Friday, October 8, 2010

Batting averages, icebergs, ideas, and madness of crowds

As speculators, we capitalize from observation and strive to retain an objective view of the market's regardless of condition. We will share this with you, that what is seen in the headlines, or even widely known, is merely the tip of the iceberg. What is underneath the surface is what has high impacts. It is these things that sinks double hulled Titanic cruise ships as an example.

On the day to day level, among the noise and chatter of those getting busy, it is predictable to lose sight and increase error as one is busy scouting out iceberg "tips". We focus on base hits and expect that a 300 batting average successful. Yet a 550 average would be required as investment activity increases to stay in business with little to show for all the effort.  Instead we are like a submarine using radar and evaluating the landscape underneath which supports the surface activity. We find wave theory as a valuable component of our methodology.

We respect Mr. Prechter's work and insight. We also are of the opinion that he represents a skilled investor. Kind enough to share his work, yet smart enough not to give it away for free and find a way to extract predictable cash flow to his operations.

We observe that intellectual productivity in today's society is operating at signifigantly below capacity. The creative destruction in the US as it strives to move from production toward service is significant. Knowledge capital will become more difficult to convert into cash, causing the service sector to grow and the manufacturing sector to grow as required to support future infrastructure and "things".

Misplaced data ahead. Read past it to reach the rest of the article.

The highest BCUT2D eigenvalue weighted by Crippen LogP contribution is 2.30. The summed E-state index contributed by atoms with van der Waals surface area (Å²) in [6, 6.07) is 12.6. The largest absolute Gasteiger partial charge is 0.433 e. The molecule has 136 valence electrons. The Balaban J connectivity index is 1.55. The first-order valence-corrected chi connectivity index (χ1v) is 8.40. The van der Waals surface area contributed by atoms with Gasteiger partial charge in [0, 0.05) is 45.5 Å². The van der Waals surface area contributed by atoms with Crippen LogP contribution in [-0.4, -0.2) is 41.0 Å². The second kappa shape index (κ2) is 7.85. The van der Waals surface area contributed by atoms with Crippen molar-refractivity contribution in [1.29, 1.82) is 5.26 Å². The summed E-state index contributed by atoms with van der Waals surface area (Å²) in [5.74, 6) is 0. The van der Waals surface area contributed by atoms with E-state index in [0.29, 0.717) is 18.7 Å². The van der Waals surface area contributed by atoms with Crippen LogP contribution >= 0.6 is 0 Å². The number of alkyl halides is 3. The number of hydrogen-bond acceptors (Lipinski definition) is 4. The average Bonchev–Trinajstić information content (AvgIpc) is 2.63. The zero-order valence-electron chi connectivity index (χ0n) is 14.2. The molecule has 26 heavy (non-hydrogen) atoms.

As Prechter has found looking at thousands of years of expansion and contraction, in the year 2000 we have entered the Dark Ages, where we must innovate and refine future methods to result in growth from new and existing sources of materials and ideas. We will speak plainly, NO, we are not interested in doom and gloom.

Prechter's May newsletter provided below; we have found several independent and objective indicators confirming similar outcomes as well.

Robert Prechter at Elliott Wave International  thinks we’re on the verge of the “biggest bear market in nearly 300 years”.  Prechter, who believes the market moves in predictable waves, says the long-term pattern is one of dramatic upward trends with severe corrections inbetween.

He provides the following chart to show the very long-term trend in stock prices.  Prechter believes the current downtrend is simply the beginning of a much more dramatic move that mirrors past market declines.  Based on this data the market is well overdue for a sizable correction:

“Not even Major League Baseball can rival the stock market’s wealth of statistical data. And after studying the relevant data and analyzing the long-term pattern, Prechter offered this conclusion in the May issue of The Elliott Wave Theorist: “The current bear market will be the biggest in nearly 300 years.“

Yes, Britain’s “South Sea Bubble” in the early 1720s was the last time a bear market was comparable to what we may see unfolding now — it’s represented by that vertical drop which you see on the chart.”

If you are interested in learning more about the South Sea Bubble and many other insights into the ways crowds behave, see our Library

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